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Buddhadharma : Fall 2011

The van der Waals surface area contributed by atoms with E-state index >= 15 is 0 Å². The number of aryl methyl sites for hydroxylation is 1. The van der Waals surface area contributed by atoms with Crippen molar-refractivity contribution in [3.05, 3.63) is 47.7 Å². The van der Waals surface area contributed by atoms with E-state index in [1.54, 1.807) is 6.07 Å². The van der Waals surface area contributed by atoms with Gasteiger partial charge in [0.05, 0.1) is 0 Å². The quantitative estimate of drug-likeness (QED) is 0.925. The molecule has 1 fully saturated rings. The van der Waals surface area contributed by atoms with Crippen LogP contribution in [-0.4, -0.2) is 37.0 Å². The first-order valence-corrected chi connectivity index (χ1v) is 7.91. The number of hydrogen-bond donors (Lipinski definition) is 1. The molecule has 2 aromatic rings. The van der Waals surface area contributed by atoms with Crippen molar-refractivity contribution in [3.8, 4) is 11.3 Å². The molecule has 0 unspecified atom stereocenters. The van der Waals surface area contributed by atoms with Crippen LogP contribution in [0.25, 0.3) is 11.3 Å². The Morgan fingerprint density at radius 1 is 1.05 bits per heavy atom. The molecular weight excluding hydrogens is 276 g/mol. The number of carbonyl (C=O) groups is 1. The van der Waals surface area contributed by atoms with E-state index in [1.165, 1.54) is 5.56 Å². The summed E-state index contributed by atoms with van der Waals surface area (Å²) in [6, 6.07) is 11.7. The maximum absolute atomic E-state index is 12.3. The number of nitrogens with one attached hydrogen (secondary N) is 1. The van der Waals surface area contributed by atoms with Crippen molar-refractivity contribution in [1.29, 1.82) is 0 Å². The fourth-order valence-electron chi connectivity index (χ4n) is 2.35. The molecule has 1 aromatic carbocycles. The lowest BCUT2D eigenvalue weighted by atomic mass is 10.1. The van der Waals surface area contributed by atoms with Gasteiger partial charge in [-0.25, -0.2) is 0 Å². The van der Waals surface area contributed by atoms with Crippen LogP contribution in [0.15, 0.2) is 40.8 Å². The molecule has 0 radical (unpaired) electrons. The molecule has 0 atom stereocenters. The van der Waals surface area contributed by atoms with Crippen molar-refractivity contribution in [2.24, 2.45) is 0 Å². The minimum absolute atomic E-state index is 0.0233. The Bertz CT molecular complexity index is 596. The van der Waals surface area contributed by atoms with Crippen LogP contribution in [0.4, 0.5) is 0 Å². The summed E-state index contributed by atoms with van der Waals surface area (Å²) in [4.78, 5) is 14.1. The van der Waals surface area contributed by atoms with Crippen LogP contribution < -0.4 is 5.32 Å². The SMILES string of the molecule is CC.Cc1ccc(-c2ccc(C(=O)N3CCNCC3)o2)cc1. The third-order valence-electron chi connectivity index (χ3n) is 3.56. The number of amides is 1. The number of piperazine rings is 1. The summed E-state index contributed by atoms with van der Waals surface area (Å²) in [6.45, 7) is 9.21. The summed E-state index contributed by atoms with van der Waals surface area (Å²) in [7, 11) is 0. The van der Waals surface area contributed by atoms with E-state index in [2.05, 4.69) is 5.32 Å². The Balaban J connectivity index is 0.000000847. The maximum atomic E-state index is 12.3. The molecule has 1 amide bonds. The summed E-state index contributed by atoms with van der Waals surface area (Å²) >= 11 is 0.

buddhadharma: the practitioner’s quarterly fall 2 0 11 66 won’t do a thing for us. we all have to practice, and we have to practice with all of our might for the rest of our lives. what we really want is a natural life. our lives are so unnatural that to do a practice like Zen is, in the beginning, extremely difficult. But once we begin to get a glimmer that the problem in life is not outside ourselves, we have begun to walk down this path. once that awakening starts, once we begin to see that life can be more open and joyful than we had ever thought possible, we want to practice. we enter a discipline like Zen practice so that we can learn to live in a sane way. Zen is almost a thousand years old and the kinks have been worked out of it; while it is not easy, it is not insane. It is down to earth and very practical. It is about our daily life. It is about working better in the office, raising our kids better, and having better relationships. Having a more sane and satisfying life must come out of a sane, balanced practice. what we want to do is find some way of working with the basic insanity that exists because of our blindness. It takes courage to sit well. Zen is not a discipline for every- one. we have to be willing to do something that is not easy. If we do it with patience and perseverance, with the guidance of a good teacher, then gradually our life settles down, becomes more balanced. our emotions are not quite as domineering. As we sit, we find that the primary thing we must work with is our busy, chaotic mind. we are all caught up in frantic thinking, and the problem in practice is to begin to bring that thinking into clarity and balance. when the mind becomes clear and balanced and is no longer caught by objects, there can be an opening—and for a second we can realize who we really are. But sitting is not something that we do for a year or two with the idea of mastering it. sitting is something we do for a lifetime. there is no end to the opening up that is possible for a human being. eventually we see that we are the limit- less, boundless ground of the universe. our job for the rest of our life is to open up into that immensity and to express it. Having more and more contact with this reality always brings compassion for others and changes our daily life. we live differently, work differently, relate to people differently. Zen is a lifelong study. It isn’t just sitting on a cushion for thirty of forty minutes a day. our whole life becomes practice, twenty-four hours a day. our whole life consists of this little subject looking outside itself for an object. But if you take something that is limited, like body and mind, and look for something outside it, that something becomes an object and must be limited too. so you have something limited looking for something limited and you just end up with more of the same folly that has made you miserable. we have all spent many years building up a conditioned view of life. there is “me” and there is this “thing” out there that is either hurting me or pleasing me. we tend to run our whole life trying to avoid all that hurts or displeases us, notic- ing the objects, people, or situations that we think will give us pain or pleasure, avoiding one and pursuing the other. with- out exception, we all do this. we remain separate from our life—looking at it, analyzing it, judging it, seeking to answer the questions, “what am I going to get out of it? Is it going to give me pleasure or comfort or should I run away from it?” we do this from morning until night. Underneath our nice, friendly facades there is great unease. If I were to scratch below the surface of anyone I would find fear, pain, and anxi- ety running amok. we all have ways to cover them up. we overeat, overdrink, overwork; we watch too much television. we are always doing something to cover up our basic existen- tial anxiety. some people live that way until the day they die. As the years go by, it gets worse and worse. what might not look so bad when you are twenty-five looks awful by the time you are fifty. we all know people who might as well be dead; they have so contracted into their limited viewpoints that it is as painful for those around them as it is for themselves. the flexibility and joy and flow of life are gone. And that rather grim possibility faces all of us, unless we wake up to the fact that we need to work with our life, we need to practice. we have to see through the mirage that there is an “I” separate from “that.” our practice is to close the gap. only in that instant when we and the object become one can we see what our life is. enlightenment is not something you achieve. It is the absence of something. All your life you have been going for- ward after something, pursuing some goal. enlightenment is dropping all that. But to talk about it is of little use. the prac- tice has to be done by each individual. there is no substitute. we can read about it until we are a thousand years old and it We all know people who might as well be dead; they have so contracted into their limited viewpoints. The flexibility and joy and flow of life are gone. And that rather grim possibility faces all of us, unless we wake up.